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Cold Arbour Farm

Cold Arbour Farm 1960

Formerly a farmhouse. C16 origins, C17 additions and mid C18 alterations. Originally located off Clarke Lane, Kerridge, but since construction of the Silk Road it is now access from Springwood Way, Tytherington. Kerridge stone-slate roof, stone ridge, a brick and a stone chimney. Coursed, squared buff sandstone rubble. L-shaped in plan with internal cross passage, with former farm building to the right. Near central 8-panelled door (partly with moulded hexagons) under stone lintel with mullioned and transomed iron, small pane window immediately above, under cambered stone head. 2-storey, 3-bay north front with rough stone cambered heads with a prominent keystone in end bays, lower storeys holding 4-light fixed small pane iron casements with small 6-light openings. Similar blocked opening above to left only. To the left, the gabled parlour wing has been extended to the barn but shows a small circular light. Interior: Main room has massive chamfered beam with carved stops. Rooms to left of cross passage have exposed small-framed, timber partitions. Other rooms have lighter chamfered beams with flat stops. Mid C18 turned baluster stair in cross passage and part of stone ladder to former hayloft. Robert Henry Heppinstall owned the farm in 1849 according to the Tithe map and the occupier was James Baguley.

Cold Arbour Farm was originally accessed from Clarke lane (see photo right) but since modern roads and new estates have grown around it, it`s access is now off Springwood Way.

Area map
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Entrance was originally off Clark Lane, on the left before the chevron sign

In the aerial view (photo left) you can see the original drive marked with a red line, now lying under the Silk Road. Cold Arbour or Arbor as it was sometimes known, was once part of the Hurdsfield Estate and was sold in 1933 with sitting tenant Joseph Jackson. 

Census results:

Cold Arbor Farm sales catalogue 1933
Cold Arbor Farm sales catalogue 1933

1841: The occupier of Cold Arbour farm as James Baguley together with his wife, Sarah, and 9 of their children. It is probable that the family had been at Cold Arbour since the mid 1820’s, since it is known that at least two of the children had been born in Tytherington between 1825 and 1829.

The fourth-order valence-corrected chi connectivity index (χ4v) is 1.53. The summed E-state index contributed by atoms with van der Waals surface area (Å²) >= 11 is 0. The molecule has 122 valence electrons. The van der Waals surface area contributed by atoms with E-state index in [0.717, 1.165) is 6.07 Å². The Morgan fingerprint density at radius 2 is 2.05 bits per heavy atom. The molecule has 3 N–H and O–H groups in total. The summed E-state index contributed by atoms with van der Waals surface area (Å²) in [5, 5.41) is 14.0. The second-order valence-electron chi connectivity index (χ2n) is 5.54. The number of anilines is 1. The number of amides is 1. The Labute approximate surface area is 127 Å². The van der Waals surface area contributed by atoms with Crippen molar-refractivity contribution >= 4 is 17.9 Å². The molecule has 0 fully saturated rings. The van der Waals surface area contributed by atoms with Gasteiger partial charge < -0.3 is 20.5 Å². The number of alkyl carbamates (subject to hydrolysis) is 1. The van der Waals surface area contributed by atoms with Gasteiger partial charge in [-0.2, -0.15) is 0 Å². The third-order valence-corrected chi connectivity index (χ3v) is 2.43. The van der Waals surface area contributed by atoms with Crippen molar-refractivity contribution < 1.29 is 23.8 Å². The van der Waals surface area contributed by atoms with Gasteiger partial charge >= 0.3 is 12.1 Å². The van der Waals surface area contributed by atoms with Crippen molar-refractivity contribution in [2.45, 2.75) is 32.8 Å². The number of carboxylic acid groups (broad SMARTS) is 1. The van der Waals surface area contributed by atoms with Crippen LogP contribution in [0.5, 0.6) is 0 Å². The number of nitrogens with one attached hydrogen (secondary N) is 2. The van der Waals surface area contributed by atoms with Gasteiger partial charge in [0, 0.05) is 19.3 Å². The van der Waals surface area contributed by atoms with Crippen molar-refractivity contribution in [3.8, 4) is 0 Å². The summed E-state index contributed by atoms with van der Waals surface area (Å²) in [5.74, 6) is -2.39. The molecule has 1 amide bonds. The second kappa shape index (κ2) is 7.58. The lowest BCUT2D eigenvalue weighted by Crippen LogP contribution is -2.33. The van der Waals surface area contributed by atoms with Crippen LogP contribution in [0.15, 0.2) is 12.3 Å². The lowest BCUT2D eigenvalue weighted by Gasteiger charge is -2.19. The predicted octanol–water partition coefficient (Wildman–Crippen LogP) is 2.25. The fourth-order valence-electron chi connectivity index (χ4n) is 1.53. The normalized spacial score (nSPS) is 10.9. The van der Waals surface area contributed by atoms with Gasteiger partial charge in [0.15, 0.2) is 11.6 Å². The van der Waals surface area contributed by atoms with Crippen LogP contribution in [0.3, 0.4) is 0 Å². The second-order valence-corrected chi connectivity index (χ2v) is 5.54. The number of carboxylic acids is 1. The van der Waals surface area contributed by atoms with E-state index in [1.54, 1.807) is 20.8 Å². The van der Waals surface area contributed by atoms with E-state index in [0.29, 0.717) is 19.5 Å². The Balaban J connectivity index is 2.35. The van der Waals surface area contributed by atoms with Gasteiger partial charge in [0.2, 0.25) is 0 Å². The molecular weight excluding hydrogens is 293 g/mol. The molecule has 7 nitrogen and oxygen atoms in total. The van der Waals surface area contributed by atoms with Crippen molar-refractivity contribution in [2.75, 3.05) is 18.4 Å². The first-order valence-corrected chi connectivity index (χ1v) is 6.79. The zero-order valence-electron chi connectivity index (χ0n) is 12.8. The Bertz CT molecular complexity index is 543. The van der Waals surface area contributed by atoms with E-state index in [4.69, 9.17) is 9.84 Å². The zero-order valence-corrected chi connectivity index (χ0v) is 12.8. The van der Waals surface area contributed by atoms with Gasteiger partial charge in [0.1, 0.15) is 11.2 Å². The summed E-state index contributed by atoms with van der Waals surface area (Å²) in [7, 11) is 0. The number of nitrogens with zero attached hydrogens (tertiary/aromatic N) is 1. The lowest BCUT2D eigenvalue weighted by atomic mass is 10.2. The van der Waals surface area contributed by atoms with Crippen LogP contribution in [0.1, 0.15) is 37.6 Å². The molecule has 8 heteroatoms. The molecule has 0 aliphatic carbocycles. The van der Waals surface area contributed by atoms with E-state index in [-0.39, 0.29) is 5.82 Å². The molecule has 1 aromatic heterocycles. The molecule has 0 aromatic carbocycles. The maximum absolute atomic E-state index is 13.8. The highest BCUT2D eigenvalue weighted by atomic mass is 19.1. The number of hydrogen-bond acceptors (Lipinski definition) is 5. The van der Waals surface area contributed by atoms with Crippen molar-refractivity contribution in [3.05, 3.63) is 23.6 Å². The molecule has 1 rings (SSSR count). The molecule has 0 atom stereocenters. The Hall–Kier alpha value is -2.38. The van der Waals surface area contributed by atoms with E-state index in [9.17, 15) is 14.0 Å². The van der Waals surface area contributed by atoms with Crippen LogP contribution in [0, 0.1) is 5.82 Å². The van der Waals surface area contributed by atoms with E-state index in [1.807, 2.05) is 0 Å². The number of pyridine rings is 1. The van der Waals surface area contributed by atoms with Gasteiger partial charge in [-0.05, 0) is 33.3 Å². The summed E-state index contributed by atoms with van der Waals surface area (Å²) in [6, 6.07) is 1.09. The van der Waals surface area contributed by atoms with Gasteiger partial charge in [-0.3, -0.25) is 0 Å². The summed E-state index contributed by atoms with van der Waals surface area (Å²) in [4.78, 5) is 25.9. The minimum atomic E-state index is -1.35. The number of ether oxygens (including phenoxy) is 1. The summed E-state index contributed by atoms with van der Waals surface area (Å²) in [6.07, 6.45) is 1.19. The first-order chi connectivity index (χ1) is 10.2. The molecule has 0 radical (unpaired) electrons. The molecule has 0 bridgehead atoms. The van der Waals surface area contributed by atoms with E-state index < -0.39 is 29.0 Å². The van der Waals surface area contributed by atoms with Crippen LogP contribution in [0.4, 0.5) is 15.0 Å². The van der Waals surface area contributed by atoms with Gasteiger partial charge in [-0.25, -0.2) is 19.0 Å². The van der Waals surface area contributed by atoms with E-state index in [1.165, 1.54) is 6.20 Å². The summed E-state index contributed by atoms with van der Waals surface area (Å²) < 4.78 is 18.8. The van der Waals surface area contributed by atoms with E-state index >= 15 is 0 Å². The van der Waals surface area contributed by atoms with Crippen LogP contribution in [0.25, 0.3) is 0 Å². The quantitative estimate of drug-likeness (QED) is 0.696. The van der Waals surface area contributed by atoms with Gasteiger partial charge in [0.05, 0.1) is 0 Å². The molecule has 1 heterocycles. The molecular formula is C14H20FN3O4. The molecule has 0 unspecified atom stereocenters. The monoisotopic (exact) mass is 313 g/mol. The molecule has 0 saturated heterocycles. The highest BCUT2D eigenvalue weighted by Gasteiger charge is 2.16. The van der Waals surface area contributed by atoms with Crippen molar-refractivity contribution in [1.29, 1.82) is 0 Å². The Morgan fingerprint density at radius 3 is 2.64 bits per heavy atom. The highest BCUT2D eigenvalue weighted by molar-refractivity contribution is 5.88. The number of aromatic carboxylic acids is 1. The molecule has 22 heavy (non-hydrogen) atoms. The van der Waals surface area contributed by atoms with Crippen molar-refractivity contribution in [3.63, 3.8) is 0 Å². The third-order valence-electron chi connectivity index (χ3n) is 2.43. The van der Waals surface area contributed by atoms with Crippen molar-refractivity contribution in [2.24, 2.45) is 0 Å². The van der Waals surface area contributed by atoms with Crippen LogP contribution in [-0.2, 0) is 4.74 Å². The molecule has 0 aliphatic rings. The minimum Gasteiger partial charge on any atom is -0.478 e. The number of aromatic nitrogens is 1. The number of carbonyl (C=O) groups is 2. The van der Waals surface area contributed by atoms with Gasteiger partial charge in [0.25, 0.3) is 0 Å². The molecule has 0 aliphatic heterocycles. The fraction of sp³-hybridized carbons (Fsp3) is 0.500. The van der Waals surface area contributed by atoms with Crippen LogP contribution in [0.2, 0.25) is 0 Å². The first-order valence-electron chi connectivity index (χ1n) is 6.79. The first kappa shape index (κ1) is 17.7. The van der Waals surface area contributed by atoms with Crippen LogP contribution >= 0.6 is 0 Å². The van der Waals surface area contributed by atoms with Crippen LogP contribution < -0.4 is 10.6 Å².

James Baguley was born in Macclesfield in 1797 and his wife, Sarah Scragg, was born in Over Alderley in or around 1797. The couple were married at Prestbury in 1819, and between 1820 and 1842 the couple produced 13 children.

1851: James, now aged 54, and Sarah, also aged 54, were resident at Cold Arbour together with four of their children – Elizabeth (16); Abigail (14); Joseph (10) and Frances (8). Also resident were John Beck, a 16 year old farm labourer, and Mary Ann Warren (30), James’s eldest daughter, with her son, William (2), visiting her parents from her home in Wolstanton, Staffordshire. George Brooke, aged 70 of Bollington was described as a lodger.

James’s wife, Sarah, died in 1853 and thereafter his fortunes seemed to go downhill. In 1861, he was working as a labourer and staying with his daughter, Mary Ann Warren, in Wolstanton, and in 1871 he was in Morley, near Wilmslow, together with his daughter, Abigail, and again working as a labourer. James died in Morley in 1873.

Isaac Lucas 1804-1880

After James Baguley left the farm in the 1850’s, Cold Arbour farm was taken over by Isaac Lucas (left) and his wife Matilda née Mottershead. Isaac Lucas was born on 3rd January 1804, probably at Sugar Lane Farm, Adlington. He was the illegitimate son of Betty Lucas and grandson of Andrew Lucas and his wife Dorothy Sellers who were mainly responsible for his upbringing. He was baptised at St Peter’s Church, Prestbury on 26th February 1804. He received a good education and was supported to some degree by Edward Downes of Shrigley Hall, who was a patron of Isaac’s school.